Florida public schools will require mental health classes starting in sixth grade

“We are going to reinvent school-based mental-health awareness in Florida."

click to enlarge Florida public schools will require mental health classes starting in sixth grade
Photo via Adobe Images

Public schools will be required to teach students at least five hours of mental health instruction beginning in 6th grade, under a mandate approved by the state Board of Education Wednesday and hailed by Florida's top educator as a “life saver.”

Education officials proposed the change to the statewide school curriculum in June, following discussions with First Lady Casey DeSantis, who has made the mental health issue one of her top priorities.

The new requirement will require students to take courses aimed at helping them to identify the signs and symptoms of mental illness, find resources if they are battling with depression or other issues, and teach them how to help peers who are struggling with a mental health disorder.

“We are going to reinvent school-based mental-health awareness in Florida, and we will be the number one state in the nation in terms of mental health outreach and school safety, all because of the governor’s and First Lady’s remarkable vision,” Education Commissioner Richard Corcoran said in a prepared statement released following the board’s unanimous vote on the measure Wednesday morning.

The five-hour minimum will be included in curriculums for grades 6-12, but it remains unclear if the classes will begin in the upcoming academic year. The policy finalized Wednesday does not include an implementation date.

Corcoran said the new mandate is the brainchild of the First Lady, who has taken a more active role in crafting policy than her predecessors. In the last three months, she has traveled throughout the state conducting "listening" sessions where she says she heard from numerous families. Corcoran said state officials worked closely with Casey DeSantis to implement the rule.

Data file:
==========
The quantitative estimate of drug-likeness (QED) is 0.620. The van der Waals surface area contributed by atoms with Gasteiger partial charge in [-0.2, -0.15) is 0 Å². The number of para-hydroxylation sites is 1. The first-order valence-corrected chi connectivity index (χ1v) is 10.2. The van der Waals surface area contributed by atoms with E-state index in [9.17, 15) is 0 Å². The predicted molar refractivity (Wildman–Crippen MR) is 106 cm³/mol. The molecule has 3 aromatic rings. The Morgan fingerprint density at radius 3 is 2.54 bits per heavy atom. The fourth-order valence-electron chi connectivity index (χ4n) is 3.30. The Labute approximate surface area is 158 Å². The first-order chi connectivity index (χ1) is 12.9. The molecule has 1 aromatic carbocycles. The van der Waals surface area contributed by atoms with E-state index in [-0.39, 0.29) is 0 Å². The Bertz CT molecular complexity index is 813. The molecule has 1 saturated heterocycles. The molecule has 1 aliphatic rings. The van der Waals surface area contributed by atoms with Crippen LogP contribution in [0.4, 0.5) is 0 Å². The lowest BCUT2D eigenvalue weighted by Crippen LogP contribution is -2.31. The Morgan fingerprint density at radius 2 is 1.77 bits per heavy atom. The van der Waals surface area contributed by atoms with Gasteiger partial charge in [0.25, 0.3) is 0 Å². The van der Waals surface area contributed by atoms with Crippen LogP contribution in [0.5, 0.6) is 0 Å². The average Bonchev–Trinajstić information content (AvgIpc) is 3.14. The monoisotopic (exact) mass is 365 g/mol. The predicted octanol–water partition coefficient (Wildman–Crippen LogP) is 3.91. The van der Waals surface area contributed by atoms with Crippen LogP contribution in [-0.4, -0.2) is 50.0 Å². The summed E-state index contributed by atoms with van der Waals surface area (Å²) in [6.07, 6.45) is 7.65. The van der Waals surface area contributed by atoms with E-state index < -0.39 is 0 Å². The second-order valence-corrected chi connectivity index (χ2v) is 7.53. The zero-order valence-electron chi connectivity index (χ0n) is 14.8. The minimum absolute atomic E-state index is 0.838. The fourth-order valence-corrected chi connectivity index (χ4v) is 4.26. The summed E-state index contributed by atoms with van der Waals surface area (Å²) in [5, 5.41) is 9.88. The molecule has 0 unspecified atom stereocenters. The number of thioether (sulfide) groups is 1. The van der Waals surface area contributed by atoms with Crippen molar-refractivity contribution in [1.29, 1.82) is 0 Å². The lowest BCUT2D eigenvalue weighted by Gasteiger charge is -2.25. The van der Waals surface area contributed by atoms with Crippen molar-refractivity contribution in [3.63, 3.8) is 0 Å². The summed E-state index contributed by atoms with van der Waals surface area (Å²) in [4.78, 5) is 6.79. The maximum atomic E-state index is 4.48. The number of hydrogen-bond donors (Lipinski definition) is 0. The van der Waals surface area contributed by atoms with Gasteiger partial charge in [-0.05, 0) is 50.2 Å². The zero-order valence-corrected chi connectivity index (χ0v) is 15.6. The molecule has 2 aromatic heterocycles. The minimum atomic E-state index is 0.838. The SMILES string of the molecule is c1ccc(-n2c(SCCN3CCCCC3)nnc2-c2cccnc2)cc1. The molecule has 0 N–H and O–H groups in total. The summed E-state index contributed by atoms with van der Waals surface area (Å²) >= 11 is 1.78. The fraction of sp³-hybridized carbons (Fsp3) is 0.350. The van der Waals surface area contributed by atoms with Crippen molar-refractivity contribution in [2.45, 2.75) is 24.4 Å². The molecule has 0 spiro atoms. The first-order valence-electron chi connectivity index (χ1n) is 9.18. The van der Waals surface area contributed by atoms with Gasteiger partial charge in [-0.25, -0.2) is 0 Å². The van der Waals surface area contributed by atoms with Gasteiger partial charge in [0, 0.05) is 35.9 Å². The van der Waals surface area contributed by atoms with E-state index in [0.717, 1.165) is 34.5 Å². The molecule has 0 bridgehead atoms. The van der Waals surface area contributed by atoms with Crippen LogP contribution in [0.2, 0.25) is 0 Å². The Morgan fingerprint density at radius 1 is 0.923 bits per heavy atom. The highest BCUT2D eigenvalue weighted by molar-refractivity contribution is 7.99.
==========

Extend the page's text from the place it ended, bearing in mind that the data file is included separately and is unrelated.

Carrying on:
“We know that 50 percent of all mental illness cases begin by age 14, so we are being proactive in our commitment to provide our kids with the necessary tools to see them through their successes and challenges,” DeSantis, the mother of two young children, said in a statement. “Providing mental health instruction is another important step forward in supporting our families.”

Under the new rule, school districts will be able to choose the types of classes children will be required to take, according to Department of Education spokeswoman Cheryl Etters. The instruction includes courses about cyberbullying, suicide prevention and the impact of substance abuse.

When asked in late June if the department had done an analysis on whether the new, five-hour instruction requirement would have an impact on time management for other required instruction, Etters did not offer a comment.

Ben Gibson, a state board member appointed by former Gov. Rick Scott, said mental health education will be a useful tool for all students.

“Obviously, this is going to help students who are currently suffering from mental health issues, you know, thoughts of suicide, attempts of suicide. But the thing that is going to be the best thing is that it is going to reduce the stigma and it is going to educate the other healthy students who can identify folks within their peer group who are going through this,” he said.

Corcoran suggested more changes related to mental health awareness are in store for Florida’s education system, calling the new rule “just the beginning.”

“It is going to be a life-saver and it will reduce the stigma,” Corcoran said.

Follow @cl_tampabay on Twitter to get the most up-to-date news + views. Subscribe to our newsletter, too.

Scroll to read more Florida News articles
Join the Creative Loafing Tampa Bay Press Club

Local journalism is information. Information is power. And we believe everyone deserves access to accurate independent coverage of their community and state.
Help us keep this coverage going with a one-time donation or an ongoing membership pledge.

Newsletters

Join Creative Loafing Tampa Bay Newsletters

Subscribe now to get the latest news delivered right to your inbox.

We welcome readers to submit letters regarding articles and content in Creative Loafing Tampa Bay. Letters should be a minimum of 150 words, refer to content that has appeared on Creative Loafing Tampa Bay, and must include the writer's full name, address, and phone number for verification purposes. No attachments will be considered. Writers of letters selected for publication will be notified via email. Letters may be edited and shortened for space.

Email us at [email protected]